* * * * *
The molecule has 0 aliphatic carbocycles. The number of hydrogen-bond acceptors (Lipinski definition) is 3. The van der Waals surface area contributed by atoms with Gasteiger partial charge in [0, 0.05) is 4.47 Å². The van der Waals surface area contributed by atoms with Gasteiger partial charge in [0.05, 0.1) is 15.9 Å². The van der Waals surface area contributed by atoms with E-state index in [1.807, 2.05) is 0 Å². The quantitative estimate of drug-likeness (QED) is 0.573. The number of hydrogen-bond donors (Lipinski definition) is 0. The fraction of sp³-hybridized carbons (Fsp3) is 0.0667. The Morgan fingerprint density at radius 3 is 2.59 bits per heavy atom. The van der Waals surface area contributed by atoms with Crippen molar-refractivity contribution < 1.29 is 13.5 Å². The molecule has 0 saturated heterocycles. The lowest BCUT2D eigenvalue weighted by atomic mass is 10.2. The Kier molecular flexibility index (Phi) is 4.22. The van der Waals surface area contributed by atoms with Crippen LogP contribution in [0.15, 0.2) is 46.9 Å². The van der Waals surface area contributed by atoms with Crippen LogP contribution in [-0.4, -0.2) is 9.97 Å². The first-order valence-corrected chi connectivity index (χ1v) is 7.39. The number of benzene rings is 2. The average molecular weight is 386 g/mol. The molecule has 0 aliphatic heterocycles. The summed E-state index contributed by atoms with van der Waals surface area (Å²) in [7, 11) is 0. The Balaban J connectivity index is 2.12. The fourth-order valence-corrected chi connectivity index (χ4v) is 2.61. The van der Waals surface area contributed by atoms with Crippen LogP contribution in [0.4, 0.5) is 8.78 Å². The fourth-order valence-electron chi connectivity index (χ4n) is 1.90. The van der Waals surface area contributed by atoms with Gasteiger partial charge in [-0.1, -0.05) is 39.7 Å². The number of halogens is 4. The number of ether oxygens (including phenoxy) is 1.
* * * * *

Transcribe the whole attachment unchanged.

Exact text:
The molecule has 0 aliphatic carbocycles. The number of hydrogen-bond acceptors (Lipinski definition) is 3. The van der Waals surface area contributed by atoms with Gasteiger partial charge in [0, 0.05) is 4.47 Å². The van der Waals surface area contributed by atoms with Gasteiger partial charge in [0.05, 0.1) is 15.9 Å². The van der Waals surface area contributed by atoms with E-state index in [1.807, 2.05) is 0 Å². The quantitative estimate of drug-likeness (QED) is 0.573. The number of hydrogen-bond donors (Lipinski definition) is 0. The fraction of sp³-hybridized carbons (Fsp3) is 0.0667. The Morgan fingerprint density at radius 3 is 2.59 bits per heavy atom. The van der Waals surface area contributed by atoms with Crippen molar-refractivity contribution < 1.29 is 13.5 Å². The molecule has 0 saturated heterocycles. The lowest BCUT2D eigenvalue weighted by atomic mass is 10.2. The Kier molecular flexibility index (Phi) is 4.22. The van der Waals surface area contributed by atoms with Crippen LogP contribution in [0.15, 0.2) is 46.9 Å². The van der Waals surface area contributed by atoms with Crippen LogP contribution in [-0.4, -0.2) is 9.97 Å². The first-order valence-corrected chi connectivity index (χ1v) is 7.39. The number of benzene rings is 2. The average molecular weight is 386 g/mol. The molecule has 0 aliphatic heterocycles. The summed E-state index contributed by atoms with van der Waals surface area (Å²) in [7, 11) is 0. The Balaban J connectivity index is 2.12. The fourth-order valence-corrected chi connectivity index (χ4v) is 2.61. The van der Waals surface area contributed by atoms with Crippen LogP contribution in [0.4, 0.5) is 8.78 Å². The fourth-order valence-electron chi connectivity index (χ4n) is 1.90. The van der Waals surface area contributed by atoms with Gasteiger partial charge in [-0.1, -0.05) is 39.7 Å². The number of halogens is 4. The number of ether oxygens (including phenoxy) is 1.